UK government funding new bus location data platform

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The UK government has announced new funding for a platform that will enable app developers to make use of location information about buses in order to improve public transportation services, particularly in rural areas.  

The UK’s Buses Minister, Nusrat Ghani, has announced £4m (US$5.2m) of funding for a platform that will provide real-time location information about services, giving greater certainty to passengers about when their bus will arrive.

The platform enables app developers to use information from GPS trackers, which are already fitted to 97% of UK buses. This will provide a service that is already available in some major towns and cities, and will give people in other areas across the country, including rural and remote areas, the ability to plan journeys more easily.

Research shows that one of the barriers to young people using buses is not having information readily available on their smartphones, but with fares and times at their fingertips, this will cut the uncertainty out of bus travel.

The drive toward improved and open data for bus services across England is the first step in cutting the barriers to introducing Mobility as a Service (MaaS), one-stop-ticketing products and applications, in a bid to increase usage. On-demand bus travel is already available in Liverpool, run by ArrivaClick. Routes are not fixed, but are determined by where passengers want to go within a corridor; in Liverpool, six luxury 15-seat buses take people in an area between the city center and John Lennon Airport. These services are driven by high quality data and computer-based algorithms.
The funding for the new platform builds on the government’s recently published ‘Future of mobility urban strategy’, which looks at how people will use transportation in the future and how new technology can make journeys better. The government is also investing in ways to speed up bus journeys. As part of the first tranche of the £2.5bn (US$3.2bn) Transforming Cities Fund, Derby and Nottingham, the North East, Portsmouth and Southampton will see the deployment of bus priority traffic lights to speed up trips to the city centers.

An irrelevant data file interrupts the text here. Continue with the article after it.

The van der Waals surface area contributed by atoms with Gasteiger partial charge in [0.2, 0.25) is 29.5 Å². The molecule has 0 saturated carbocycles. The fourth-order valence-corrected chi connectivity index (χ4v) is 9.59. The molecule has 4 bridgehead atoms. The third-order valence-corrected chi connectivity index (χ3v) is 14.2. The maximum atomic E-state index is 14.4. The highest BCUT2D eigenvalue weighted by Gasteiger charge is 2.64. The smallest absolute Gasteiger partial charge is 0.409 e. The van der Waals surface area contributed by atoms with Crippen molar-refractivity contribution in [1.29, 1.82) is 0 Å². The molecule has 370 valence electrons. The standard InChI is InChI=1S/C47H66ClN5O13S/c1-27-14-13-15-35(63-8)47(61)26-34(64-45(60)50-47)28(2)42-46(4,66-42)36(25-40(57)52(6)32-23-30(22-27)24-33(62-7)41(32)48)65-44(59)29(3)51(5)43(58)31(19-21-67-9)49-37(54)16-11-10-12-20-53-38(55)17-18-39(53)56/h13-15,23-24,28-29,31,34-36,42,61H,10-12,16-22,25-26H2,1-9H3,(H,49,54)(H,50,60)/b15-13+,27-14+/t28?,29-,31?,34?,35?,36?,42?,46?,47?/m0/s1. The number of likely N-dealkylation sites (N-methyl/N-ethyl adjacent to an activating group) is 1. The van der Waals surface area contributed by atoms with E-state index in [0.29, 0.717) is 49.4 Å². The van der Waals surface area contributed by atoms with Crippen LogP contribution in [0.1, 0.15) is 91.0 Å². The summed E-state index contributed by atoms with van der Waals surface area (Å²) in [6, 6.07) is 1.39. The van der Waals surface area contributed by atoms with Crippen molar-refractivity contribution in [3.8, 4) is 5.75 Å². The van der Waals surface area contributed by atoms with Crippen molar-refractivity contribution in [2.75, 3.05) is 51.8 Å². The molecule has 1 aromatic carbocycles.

The transit priority systems (TPS) aim to help unlock productivity and help the economies in these areas to thrive. The new bus open data regulations are being implemented as part of the Bus Services Act, which gives local authorities additional powers to partner with bus operators and shape services in their areas to deliver improvements to passengers.

“People expect to turn up to a bus stop knowing when their next service will arrive, particularly in rural areas,” explained Ghani. “We’re investing in systems to make it easier for people to find out where their bus is, how much it will cost, and how long it will take. This will save the time people waste waiting, give more people certainty over services and help increase passenger numbers. It could help revolutionize bus travel and move us one step closer to Mobility as a Service and on-demand public transport systems.”

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Adam joined the company in 1994, and has been News Editor of TTT since 2009. In his other role as Circulation Manager, he helped create the original Traffic Technology International distribution list 23 years ago, and has been working on it ever since. Outside of work, he is a keen fisherman, runs a drumming band, and plays an ancient version of cricket.

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